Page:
flickr here

  6. There are actually good reasons for generous setback posts and possibly short stems. But it all depends on how you use the bike. If you want to ride more aggressively (which it sounds like you are developing a taste for), you will be happier with a more aggressive setup. For long, slow, casual rides, you may find the old set up more comfortable.

    As for steep seat tubes on smaller bikes, this has a good bit to do with reducing toe overlap. There is a limit to the length of a top tube before horrible overlap develops. To preserve a proper reach while keeping the top tube long enough, many manufacturers resort to steeper seat tubes and more relaxed head tubes. This keeps the wheel as far from the BB as possible while allowing for a good reach. This is most apparent on recreational and inexpensive frames. I've seen some frames where the 56cm model has parallel 73deg tubes while the smallest model is 75x72deg (STxHT). As you move into higher quality or more expensive frames, you still see it, but it is less extreme. It is expected that people who buy more expensive frames are more comfortable with minor inconveniences like pedal overlap and would rather not sacrifice the performance of the bike to avoid it.

  7. This article is great. My wife has actually had problems with the positioning on her bike, but once the seat and handlebars were placed properly, she noticed it immediately. It was like a dream. Great article about an important issue many people don't realize they're having.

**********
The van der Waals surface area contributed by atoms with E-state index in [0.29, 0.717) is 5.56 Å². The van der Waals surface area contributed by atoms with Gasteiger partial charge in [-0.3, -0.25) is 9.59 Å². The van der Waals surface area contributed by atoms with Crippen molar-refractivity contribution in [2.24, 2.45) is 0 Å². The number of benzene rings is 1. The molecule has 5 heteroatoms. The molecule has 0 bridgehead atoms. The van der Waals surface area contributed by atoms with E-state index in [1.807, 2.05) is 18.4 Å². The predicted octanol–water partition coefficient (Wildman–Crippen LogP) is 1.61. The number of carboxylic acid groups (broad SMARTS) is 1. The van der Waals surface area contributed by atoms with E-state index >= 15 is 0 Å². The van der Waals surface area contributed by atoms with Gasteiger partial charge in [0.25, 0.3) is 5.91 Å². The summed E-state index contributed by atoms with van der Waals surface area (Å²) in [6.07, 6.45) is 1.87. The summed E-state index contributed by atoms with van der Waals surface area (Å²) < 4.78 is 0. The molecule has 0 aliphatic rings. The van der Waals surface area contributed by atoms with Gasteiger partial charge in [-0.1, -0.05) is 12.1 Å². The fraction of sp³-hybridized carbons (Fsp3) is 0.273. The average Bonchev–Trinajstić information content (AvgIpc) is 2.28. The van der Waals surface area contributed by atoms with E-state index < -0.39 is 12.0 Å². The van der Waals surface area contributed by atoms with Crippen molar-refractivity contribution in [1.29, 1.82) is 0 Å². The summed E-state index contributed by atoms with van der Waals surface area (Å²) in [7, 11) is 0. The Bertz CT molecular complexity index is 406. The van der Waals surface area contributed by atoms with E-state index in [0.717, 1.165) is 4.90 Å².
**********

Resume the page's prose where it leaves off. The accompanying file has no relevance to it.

8. Rivendell advocates and delivers shallow angles. The problem that presents to most designers is that the bottom bracket is effectively moved forward and toe overlap results. Rivendell covers that base by offering loooooong toptubes. If you can't reach the 'bars they suggest their proprietary Albatross bar. Many short riders are not going to make drop 'bars work on a Hillborne.
    Seems to all work for you.
    The main reason saddle setback is interesting is that it immediately affects pedaling technique. Go sprinter forward and you tromp down with the large easily trained muscles of the front quads. Then you get to carry those big quads up the hill. And injure your knees. And fall more often and harder.